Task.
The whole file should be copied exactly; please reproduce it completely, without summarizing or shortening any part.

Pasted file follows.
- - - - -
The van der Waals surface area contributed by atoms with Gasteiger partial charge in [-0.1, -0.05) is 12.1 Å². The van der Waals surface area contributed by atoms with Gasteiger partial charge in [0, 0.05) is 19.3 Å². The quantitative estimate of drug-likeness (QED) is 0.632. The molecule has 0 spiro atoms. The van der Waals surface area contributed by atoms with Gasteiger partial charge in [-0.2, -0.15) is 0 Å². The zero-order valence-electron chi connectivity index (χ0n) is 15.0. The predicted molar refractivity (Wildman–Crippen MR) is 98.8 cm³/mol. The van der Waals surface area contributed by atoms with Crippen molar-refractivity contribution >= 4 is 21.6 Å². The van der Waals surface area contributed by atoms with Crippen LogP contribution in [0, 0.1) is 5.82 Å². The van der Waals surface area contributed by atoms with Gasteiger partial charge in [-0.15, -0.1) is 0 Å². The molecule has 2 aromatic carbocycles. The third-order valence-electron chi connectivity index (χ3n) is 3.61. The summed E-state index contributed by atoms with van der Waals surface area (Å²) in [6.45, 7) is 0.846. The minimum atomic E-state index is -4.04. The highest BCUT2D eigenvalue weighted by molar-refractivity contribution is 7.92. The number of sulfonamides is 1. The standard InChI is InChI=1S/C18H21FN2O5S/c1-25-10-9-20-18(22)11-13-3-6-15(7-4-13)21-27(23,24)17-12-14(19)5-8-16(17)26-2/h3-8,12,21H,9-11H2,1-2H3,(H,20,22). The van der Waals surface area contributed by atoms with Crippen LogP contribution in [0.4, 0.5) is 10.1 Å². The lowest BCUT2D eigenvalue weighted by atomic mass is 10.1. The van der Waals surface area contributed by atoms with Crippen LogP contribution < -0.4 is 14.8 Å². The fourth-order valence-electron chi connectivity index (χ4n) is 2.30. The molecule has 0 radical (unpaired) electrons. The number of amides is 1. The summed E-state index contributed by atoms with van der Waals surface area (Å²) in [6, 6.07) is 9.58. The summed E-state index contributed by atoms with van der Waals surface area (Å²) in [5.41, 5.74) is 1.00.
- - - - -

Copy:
The van der Waals surface area contributed by atoms with Gasteiger partial charge in [-0.1, -0.05) is 12.1 Å². The van der Waals surface area contributed by atoms with Gasteiger partial charge in [0, 0.05) is 19.3 Å². The quantitative estimate of drug-likeness (QED) is 0.632. The molecule has 0 spiro atoms. The van der Waals surface area contributed by atoms with Gasteiger partial charge in [-0.2, -0.15) is 0 Å². The zero-order valence-electron chi connectivity index (χ0n) is 15.0. The predicted molar refractivity (Wildman–Crippen MR) is 98.8 cm³/mol. The van der Waals surface area contributed by atoms with Crippen molar-refractivity contribution >= 4 is 21.6 Å². The van der Waals surface area contributed by atoms with Crippen LogP contribution in [0, 0.1) is 5.82 Å². The van der Waals surface area contributed by atoms with Gasteiger partial charge in [-0.15, -0.1) is 0 Å². The molecule has 2 aromatic carbocycles. The third-order valence-electron chi connectivity index (χ3n) is 3.61. The summed E-state index contributed by atoms with van der Waals surface area (Å²) in [6.45, 7) is 0.846. The minimum atomic E-state index is -4.04. The highest BCUT2D eigenvalue weighted by molar-refractivity contribution is 7.92. The number of sulfonamides is 1. The standard InChI is InChI=1S/C18H21FN2O5S/c1-25-10-9-20-18(22)11-13-3-6-15(7-4-13)21-27(23,24)17-12-14(19)5-8-16(17)26-2/h3-8,12,21H,9-11H2,1-2H3,(H,20,22). The van der Waals surface area contributed by atoms with Crippen LogP contribution in [0.4, 0.5) is 10.1 Å². The lowest BCUT2D eigenvalue weighted by atomic mass is 10.1. The van der Waals surface area contributed by atoms with Crippen LogP contribution < -0.4 is 14.8 Å². The fourth-order valence-electron chi connectivity index (χ4n) is 2.30. The molecule has 0 radical (unpaired) electrons. The number of amides is 1. The summed E-state index contributed by atoms with van der Waals surface area (Å²) in [6, 6.07) is 9.58. The summed E-state index contributed by atoms with van der Waals surface area (Å²) in [5.41, 5.74) is 1.00.